Kerryn Boogaard Kerryn Boogaard
Beverly Goldsmith Beverly Goldsmith
Zoe Bingley-Pullin Zoe Bingley-Pullin

Bullying will only be addressed once we look beyond the school gate:

Bullying is still very much prevalent and it does not only happen in school.
By Expert Tips
Date: June 10 2020
Editor Rating:
Untitled design

It is a mistake to see bullying as just a school-based problem for teachers to tackle, rather than a whole-of-society issue, one that needs to be addressed at a community level, if we are to successfully reduce its prevalence, says University of South Australia bullying expert, Professor Barbara Spears.

With about 910,000 Australian students recorded as victims of bullying each year, and economic costs associated with bullying estimated at $2.3 billion, Prof Spears says peer-to-peer violence in the classroom needs to be addressed hand-in-hand with bi-partisan government initiatives designed to reduce violence in the broader community.

“Continuing to treat bullying purely as a disciplinary task in schools, or instigating legislation, as is often discussed following the death by suicide of a young person, is insufficient to change attitudes or behaviours, at school, or to address community issues of aggression and violence,” Prof Spears says.

“Instead a community response needs to be led by bi-partisan approaches from government, which reaffirm that schools need to be safe and supportive, inclusive and connected places of learning.

“This bi-partisan approach would recognise that work done in policy development is premised upon solid reputable research, including community voice, and therefore, we should not have to keep reinventing the wheel when governments change, but should instead be building on what is already evidence-based.

“A bi-partisan approach to bullying prevention recognises that our children are of prime importance and that we should be working together to improve their learning and life opportunities.”

Prof Spears explored Australia’s response to bullying in a chapter of a new book, Feeling Safe in Schools, published by Harvard Education Press, that examines ways of preventing violence and bullying in schools across the world.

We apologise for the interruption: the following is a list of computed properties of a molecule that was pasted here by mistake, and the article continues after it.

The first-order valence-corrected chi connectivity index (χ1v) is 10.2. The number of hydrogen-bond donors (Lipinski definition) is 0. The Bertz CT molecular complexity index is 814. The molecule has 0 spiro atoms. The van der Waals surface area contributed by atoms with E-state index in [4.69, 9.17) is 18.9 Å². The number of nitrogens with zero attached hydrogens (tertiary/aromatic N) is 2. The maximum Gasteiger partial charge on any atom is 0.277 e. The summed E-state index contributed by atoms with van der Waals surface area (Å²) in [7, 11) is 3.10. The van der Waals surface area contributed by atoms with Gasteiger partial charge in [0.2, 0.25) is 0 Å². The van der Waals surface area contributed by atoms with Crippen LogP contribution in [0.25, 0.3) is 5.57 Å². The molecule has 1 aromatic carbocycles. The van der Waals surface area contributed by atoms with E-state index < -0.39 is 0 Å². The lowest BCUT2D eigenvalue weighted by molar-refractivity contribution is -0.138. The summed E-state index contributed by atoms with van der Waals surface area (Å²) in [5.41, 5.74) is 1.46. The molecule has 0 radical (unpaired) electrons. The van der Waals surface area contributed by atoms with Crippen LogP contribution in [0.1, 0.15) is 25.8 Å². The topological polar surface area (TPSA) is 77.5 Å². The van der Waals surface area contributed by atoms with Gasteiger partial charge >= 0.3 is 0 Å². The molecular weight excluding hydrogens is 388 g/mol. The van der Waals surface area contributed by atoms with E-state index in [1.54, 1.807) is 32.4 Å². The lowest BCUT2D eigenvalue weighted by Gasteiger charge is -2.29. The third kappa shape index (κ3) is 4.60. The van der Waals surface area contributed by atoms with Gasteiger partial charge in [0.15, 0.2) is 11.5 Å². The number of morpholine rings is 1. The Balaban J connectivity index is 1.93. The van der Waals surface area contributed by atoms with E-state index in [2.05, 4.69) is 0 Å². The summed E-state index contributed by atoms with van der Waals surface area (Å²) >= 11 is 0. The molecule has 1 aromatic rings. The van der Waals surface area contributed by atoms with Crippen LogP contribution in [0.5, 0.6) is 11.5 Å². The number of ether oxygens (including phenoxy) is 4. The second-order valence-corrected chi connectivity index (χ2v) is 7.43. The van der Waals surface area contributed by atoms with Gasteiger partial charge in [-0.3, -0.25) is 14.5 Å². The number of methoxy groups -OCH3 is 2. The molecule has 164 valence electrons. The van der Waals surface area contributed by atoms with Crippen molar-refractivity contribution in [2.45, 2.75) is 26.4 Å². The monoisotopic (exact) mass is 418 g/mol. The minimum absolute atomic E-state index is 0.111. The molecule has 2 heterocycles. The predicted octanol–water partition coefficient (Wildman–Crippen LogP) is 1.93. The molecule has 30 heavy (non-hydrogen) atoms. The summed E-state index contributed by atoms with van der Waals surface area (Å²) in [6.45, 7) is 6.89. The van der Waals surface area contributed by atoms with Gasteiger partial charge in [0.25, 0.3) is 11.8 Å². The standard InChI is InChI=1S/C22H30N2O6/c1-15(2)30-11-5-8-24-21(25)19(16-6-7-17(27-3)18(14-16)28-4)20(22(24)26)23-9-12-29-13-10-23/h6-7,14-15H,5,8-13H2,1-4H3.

Investigating policies over the past 25 years aimed at addressing bullying in Australia, Prof Spears says Australia has developed its approach and strategies in line with the prevailing scientific evidence and languages of the time.

“Causes of bullying are increasingly recognised as complex community and social relationship issues, which require community partnerships to successfully bring about change,” Prof Spears says

“There is a convergence of various national initiatives looking at mental health, wellbeing, school climate and bullying, which take a more integrated and holistic approach to preventing bullying and supporting wellbeing.”

Although the goals of schooling in Australia are still focused on ensuring young Australians become successful learners, as well as confident and creative individuals that act as active and informed citizens, Prof Spears notes there has been a shifting emphasis on how these aspirations are achieved.

She says CONNECTED, a community-based and informed approach deployed at the end of last year by the South Australian state government, reflects this change in approach.

Prof Spears says the Australian Student Wellbeing Framework is the overarching wellbeing framework for all students and provides a way for the school community to support children’s wellbeing, safety and learning.

“Our community attitudes toward aggression and bullying and what we model to children and young people really do matter,” she says.

“We need to recognise the links between bullying, wellbeing and mental health, and appreciate that bullying is physically harmful, socially isolating and psychologically damaging for all involved, including bystanders.

“We also need to identify and disseminate evidence-based programs that reduce the incidence of bullying and promote the mental health and wellbeing of students through strengths-based approaches.